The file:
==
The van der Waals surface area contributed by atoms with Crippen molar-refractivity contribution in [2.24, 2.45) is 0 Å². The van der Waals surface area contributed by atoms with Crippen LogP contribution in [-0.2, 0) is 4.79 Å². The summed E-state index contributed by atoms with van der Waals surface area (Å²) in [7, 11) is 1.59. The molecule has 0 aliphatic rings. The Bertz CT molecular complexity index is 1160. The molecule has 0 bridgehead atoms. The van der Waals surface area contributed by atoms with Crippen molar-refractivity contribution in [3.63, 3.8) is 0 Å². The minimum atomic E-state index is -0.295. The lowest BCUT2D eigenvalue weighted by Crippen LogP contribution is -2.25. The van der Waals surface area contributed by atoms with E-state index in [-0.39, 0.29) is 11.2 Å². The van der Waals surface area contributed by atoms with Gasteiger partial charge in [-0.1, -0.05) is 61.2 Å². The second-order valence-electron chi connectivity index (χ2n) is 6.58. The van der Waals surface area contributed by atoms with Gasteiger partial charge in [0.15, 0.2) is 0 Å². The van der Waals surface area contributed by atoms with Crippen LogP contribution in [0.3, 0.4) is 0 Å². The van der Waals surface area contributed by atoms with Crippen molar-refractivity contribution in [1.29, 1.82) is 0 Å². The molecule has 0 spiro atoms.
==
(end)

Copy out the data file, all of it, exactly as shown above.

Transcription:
The van der Waals surface area contributed by atoms with Crippen molar-refractivity contribution in [2.24, 2.45) is 0 Å². The van der Waals surface area contributed by atoms with Crippen LogP contribution in [-0.2, 0) is 4.79 Å². The summed E-state index contributed by atoms with van der Waals surface area (Å²) in [7, 11) is 1.59. The molecule has 0 aliphatic rings. The Bertz CT molecular complexity index is 1160. The molecule has 0 bridgehead atoms. The van der Waals surface area contributed by atoms with Crippen molar-refractivity contribution in [3.63, 3.8) is 0 Å². The minimum atomic E-state index is -0.295. The lowest BCUT2D eigenvalue weighted by Crippen LogP contribution is -2.25. The van der Waals surface area contributed by atoms with E-state index in [-0.39, 0.29) is 11.2 Å². The van der Waals surface area contributed by atoms with Gasteiger partial charge in [-0.1, -0.05) is 61.2 Å². The second-order valence-electron chi connectivity index (χ2n) is 6.58. The van der Waals surface area contributed by atoms with Gasteiger partial charge in [0.15, 0.2) is 0 Å². The van der Waals surface area contributed by atoms with Crippen LogP contribution in [0.3, 0.4) is 0 Å². The van der Waals surface area contributed by atoms with Crippen molar-refractivity contribution in [1.29, 1.82) is 0 Å². The molecule has 0 spiro atoms.